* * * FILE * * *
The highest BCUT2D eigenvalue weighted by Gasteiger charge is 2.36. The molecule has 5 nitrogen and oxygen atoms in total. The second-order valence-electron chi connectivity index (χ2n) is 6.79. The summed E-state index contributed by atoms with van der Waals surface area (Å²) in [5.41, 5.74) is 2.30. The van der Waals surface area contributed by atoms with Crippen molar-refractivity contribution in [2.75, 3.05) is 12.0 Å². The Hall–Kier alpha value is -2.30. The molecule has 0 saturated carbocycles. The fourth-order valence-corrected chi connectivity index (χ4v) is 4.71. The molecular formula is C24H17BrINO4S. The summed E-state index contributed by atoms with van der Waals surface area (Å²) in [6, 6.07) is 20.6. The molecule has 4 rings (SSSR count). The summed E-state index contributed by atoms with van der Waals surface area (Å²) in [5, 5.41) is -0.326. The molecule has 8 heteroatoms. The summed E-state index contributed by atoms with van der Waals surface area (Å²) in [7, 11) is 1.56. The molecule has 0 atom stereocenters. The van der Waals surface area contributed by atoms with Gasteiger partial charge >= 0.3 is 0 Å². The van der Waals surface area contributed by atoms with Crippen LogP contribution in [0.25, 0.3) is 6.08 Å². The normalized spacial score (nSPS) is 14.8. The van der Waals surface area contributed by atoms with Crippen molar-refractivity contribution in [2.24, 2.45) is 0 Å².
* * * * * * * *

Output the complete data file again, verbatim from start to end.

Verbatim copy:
The highest BCUT2D eigenvalue weighted by Gasteiger charge is 2.36. The molecule has 5 nitrogen and oxygen atoms in total. The second-order valence-electron chi connectivity index (χ2n) is 6.79. The summed E-state index contributed by atoms with van der Waals surface area (Å²) in [5.41, 5.74) is 2.30. The van der Waals surface area contributed by atoms with Crippen molar-refractivity contribution in [2.75, 3.05) is 12.0 Å². The Hall–Kier alpha value is -2.30. The molecule has 0 saturated carbocycles. The fourth-order valence-corrected chi connectivity index (χ4v) is 4.71. The molecular formula is C24H17BrINO4S. The summed E-state index contributed by atoms with van der Waals surface area (Å²) in [6, 6.07) is 20.6. The molecule has 4 rings (SSSR count). The summed E-state index contributed by atoms with van der Waals surface area (Å²) in [5, 5.41) is -0.326. The molecule has 8 heteroatoms. The summed E-state index contributed by atoms with van der Waals surface area (Å²) in [7, 11) is 1.56. The molecule has 0 atom stereocenters. The van der Waals surface area contributed by atoms with Gasteiger partial charge >= 0.3 is 0 Å². The van der Waals surface area contributed by atoms with Crippen LogP contribution in [0.25, 0.3) is 6.08 Å². The normalized spacial score (nSPS) is 14.8. The van der Waals surface area contributed by atoms with Crippen molar-refractivity contribution in [2.24, 2.45) is 0 Å².